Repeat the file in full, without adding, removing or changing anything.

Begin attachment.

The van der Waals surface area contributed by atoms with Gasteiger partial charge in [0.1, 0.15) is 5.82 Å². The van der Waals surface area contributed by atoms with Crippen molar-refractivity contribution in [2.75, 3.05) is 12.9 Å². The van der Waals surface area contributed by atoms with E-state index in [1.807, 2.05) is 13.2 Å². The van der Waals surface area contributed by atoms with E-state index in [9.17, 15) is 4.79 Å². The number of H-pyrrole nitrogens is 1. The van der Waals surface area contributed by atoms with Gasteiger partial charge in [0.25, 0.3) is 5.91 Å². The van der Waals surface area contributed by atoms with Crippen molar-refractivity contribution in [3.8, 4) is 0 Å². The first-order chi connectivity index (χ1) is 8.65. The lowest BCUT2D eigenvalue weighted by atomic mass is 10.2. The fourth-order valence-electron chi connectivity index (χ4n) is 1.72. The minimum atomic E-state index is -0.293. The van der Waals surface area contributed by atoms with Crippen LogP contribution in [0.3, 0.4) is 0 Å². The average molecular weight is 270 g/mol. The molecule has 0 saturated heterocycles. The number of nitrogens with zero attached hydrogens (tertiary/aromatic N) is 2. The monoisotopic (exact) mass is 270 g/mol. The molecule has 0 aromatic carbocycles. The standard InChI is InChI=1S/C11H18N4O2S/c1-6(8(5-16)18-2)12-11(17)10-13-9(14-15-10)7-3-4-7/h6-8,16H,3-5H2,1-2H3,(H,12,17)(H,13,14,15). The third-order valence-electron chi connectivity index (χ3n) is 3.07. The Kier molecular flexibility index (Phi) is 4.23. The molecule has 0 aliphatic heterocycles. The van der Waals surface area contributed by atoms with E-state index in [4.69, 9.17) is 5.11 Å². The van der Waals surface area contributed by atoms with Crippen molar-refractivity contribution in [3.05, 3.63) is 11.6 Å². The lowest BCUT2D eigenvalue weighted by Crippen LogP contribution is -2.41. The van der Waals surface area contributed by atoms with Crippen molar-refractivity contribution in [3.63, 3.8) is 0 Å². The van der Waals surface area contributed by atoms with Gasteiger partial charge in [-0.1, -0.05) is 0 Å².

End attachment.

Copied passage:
The van der Waals surface area contributed by atoms with Gasteiger partial charge in [0.1, 0.15) is 5.82 Å². The van der Waals surface area contributed by atoms with Crippen molar-refractivity contribution in [2.75, 3.05) is 12.9 Å². The van der Waals surface area contributed by atoms with E-state index in [1.807, 2.05) is 13.2 Å². The van der Waals surface area contributed by atoms with E-state index in [9.17, 15) is 4.79 Å². The number of H-pyrrole nitrogens is 1. The van der Waals surface area contributed by atoms with Gasteiger partial charge in [0.25, 0.3) is 5.91 Å². The van der Waals surface area contributed by atoms with Crippen molar-refractivity contribution in [3.8, 4) is 0 Å². The first-order chi connectivity index (χ1) is 8.65. The lowest BCUT2D eigenvalue weighted by atomic mass is 10.2. The fourth-order valence-electron chi connectivity index (χ4n) is 1.72. The minimum atomic E-state index is -0.293. The van der Waals surface area contributed by atoms with Crippen LogP contribution in [0.3, 0.4) is 0 Å². The average molecular weight is 270 g/mol. The molecule has 0 saturated heterocycles. The number of nitrogens with zero attached hydrogens (tertiary/aromatic N) is 2. The monoisotopic (exact) mass is 270 g/mol. The molecule has 0 aromatic carbocycles. The standard InChI is InChI=1S/C11H18N4O2S/c1-6(8(5-16)18-2)12-11(17)10-13-9(14-15-10)7-3-4-7/h6-8,16H,3-5H2,1-2H3,(H,12,17)(H,13,14,15). The third-order valence-electron chi connectivity index (χ3n) is 3.07. The Kier molecular flexibility index (Phi) is 4.23. The molecule has 0 aliphatic heterocycles. The van der Waals surface area contributed by atoms with E-state index in [4.69, 9.17) is 5.11 Å². The van der Waals surface area contributed by atoms with Crippen molar-refractivity contribution in [3.05, 3.63) is 11.6 Å². The lowest BCUT2D eigenvalue weighted by Crippen LogP contribution is -2.41. The van der Waals surface area contributed by atoms with Crippen molar-refractivity contribution in [3.63, 3.8) is 0 Å². The van der Waals surface area contributed by atoms with Gasteiger partial charge in [-0.1, -0.05) is 0 Å².